On to the next castle; “Chenonceau les Chateau des Dames”. This castle was built over the river Cher. During WWII it was a means of escaping from the Nazi occupied zone on one side of the river to the "free" Vichy zone on the opposite bank. We stayed at this castle for some time; touring the grounds and the chateau. Nice – picturesque - busy.

We had spent so much time there that afterward; we decided to go home.

A couple of hours of driving and again they tried to have me pee on the roadside! I told Jerome “No, not on the side of the road. I’m sure there’s a bar, restaurant or a gas station we can stop at in the next village or a Carrefour or McDonalds – I don’t mind having to purchase a drink in order to use a bathroom”. Jerome had to tell his parents what I had said and explained to them that this is not something they “do” in America. In fact, that it is against the law.

So, they abandoned their plan to pull over and continued driving. I told Jerome I didn’t understand why they continued driving. If they needed to go to the bathroom and they are fine with going on the side of the road, why didn’t they and then continue driving until we found some (spoiled) American approved place? He told me that it is the way they are; once a new idea is presented, the old idea is abandoned.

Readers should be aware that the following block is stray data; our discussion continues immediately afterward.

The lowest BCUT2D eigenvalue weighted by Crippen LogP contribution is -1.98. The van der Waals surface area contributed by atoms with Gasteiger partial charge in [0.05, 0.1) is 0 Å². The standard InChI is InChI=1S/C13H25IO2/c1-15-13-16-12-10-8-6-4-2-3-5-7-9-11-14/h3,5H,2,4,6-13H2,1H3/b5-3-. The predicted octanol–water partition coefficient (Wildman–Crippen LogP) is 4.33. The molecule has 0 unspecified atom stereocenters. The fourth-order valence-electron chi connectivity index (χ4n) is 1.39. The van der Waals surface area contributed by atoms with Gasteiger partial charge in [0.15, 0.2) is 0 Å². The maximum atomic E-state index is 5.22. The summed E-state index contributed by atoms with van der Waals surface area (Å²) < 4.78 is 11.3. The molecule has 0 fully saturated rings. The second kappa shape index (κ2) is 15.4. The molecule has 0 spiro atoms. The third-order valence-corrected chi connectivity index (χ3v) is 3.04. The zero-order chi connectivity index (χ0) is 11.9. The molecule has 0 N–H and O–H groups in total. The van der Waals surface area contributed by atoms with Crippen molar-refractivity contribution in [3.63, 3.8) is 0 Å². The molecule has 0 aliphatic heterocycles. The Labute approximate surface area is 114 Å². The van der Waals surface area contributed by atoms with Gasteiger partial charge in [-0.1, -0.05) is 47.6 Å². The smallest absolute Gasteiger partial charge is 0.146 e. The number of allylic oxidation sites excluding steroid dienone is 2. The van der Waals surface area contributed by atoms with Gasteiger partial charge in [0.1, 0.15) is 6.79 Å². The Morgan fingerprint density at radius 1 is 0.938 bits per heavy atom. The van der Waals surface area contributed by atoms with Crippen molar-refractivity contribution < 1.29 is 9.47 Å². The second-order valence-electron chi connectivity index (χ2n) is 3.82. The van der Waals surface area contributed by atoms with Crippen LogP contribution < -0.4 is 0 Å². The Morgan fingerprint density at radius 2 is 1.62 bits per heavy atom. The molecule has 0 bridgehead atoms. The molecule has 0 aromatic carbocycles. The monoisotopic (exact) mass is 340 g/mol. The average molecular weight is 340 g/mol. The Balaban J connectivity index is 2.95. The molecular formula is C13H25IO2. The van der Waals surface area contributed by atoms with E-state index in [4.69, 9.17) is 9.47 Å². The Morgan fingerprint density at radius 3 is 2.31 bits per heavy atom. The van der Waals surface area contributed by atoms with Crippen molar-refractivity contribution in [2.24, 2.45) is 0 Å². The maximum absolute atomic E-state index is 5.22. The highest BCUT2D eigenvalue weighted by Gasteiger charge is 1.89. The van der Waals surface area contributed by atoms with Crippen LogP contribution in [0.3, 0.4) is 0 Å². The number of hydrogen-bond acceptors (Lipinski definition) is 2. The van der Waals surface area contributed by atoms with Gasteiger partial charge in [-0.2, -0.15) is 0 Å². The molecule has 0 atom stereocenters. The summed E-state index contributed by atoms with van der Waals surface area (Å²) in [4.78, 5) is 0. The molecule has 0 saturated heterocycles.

Within 2 minutes, we were in another village and Francoise noticed a sign that said “Public WC”. So, we stopped. It was a newer place with two doors on either side of an open (to the world) area with urinals. On the left was a handicapped room, with a (normal) toilet and on the right was what they call a Turkish toilet where you have to squat. I was at the point where I didn’t care if I had to squat as long as it was within four walls.

We ate our leftovers in the parking lot and continued driving.

Got back to Corgoloin by around 10:30pm. Called mom at 11pm (so, 5pm her time) at home and listened to her complain about being home (she likes the break she gets when she's at the hospital) and then I told her about my experience with the “pee-pee” and she just cracked up. It was good to retell the story to someone who would understand both sides. I told her that I’d bet all the years Terry has lived in Europe, she has never had to pee on the side of the road.